What Do Successive Frequency Distributions Show?

Comparisons of successive frequency distributions may be made in two distinct ways that are frequently confused. One way is to make comparison against a given set of class intervals covering the relevant range of the data. The result is a fixed frame of reference, a single classification grid. The other way is to compare "corresponding relative parts" of the frequency distributions-the quartiles, deciles, or similar scale orderings. Such scale orderings, in effect, adjust the class intervals for each distribution so that they are keyed to the central tendency of that distribution. This analysis uses data on stature of fathers and their sons to illustrate the confusion that can occur.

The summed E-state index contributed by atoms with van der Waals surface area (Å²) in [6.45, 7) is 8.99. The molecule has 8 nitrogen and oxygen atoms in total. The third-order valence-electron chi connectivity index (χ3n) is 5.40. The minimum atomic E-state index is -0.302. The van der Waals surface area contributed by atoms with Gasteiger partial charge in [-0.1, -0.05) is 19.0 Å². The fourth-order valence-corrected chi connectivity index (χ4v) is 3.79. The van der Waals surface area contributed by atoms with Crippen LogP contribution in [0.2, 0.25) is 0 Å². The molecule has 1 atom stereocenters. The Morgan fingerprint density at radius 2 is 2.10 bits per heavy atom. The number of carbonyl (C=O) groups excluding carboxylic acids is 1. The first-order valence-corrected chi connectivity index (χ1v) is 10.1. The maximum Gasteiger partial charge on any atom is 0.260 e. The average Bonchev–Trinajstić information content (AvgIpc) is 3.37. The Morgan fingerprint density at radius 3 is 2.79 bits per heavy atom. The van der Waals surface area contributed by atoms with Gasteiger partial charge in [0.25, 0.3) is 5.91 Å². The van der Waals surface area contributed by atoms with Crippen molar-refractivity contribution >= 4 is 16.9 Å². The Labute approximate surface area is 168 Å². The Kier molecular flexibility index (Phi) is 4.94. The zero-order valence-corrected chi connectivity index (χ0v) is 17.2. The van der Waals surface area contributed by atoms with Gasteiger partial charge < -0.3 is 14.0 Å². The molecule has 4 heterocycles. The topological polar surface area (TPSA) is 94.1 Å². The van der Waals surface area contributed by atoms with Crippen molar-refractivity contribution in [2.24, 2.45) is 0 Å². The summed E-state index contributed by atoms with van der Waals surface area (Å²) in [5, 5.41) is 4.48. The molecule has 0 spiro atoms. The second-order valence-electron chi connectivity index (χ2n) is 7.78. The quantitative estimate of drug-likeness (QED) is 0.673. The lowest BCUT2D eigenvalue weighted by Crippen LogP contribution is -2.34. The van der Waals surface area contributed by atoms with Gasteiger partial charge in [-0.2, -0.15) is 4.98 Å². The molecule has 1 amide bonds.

Issue Date:
1975
Publication Type:
Journal Article
PURL Identifier:
http://purl.umn.edu/147491
Published in:
Agricultural Economics Research, Volume 27, Number 3-4
Page range:
101-104
Total Pages:
4




 Record created 2017-04-01, last modified 2017-08-27

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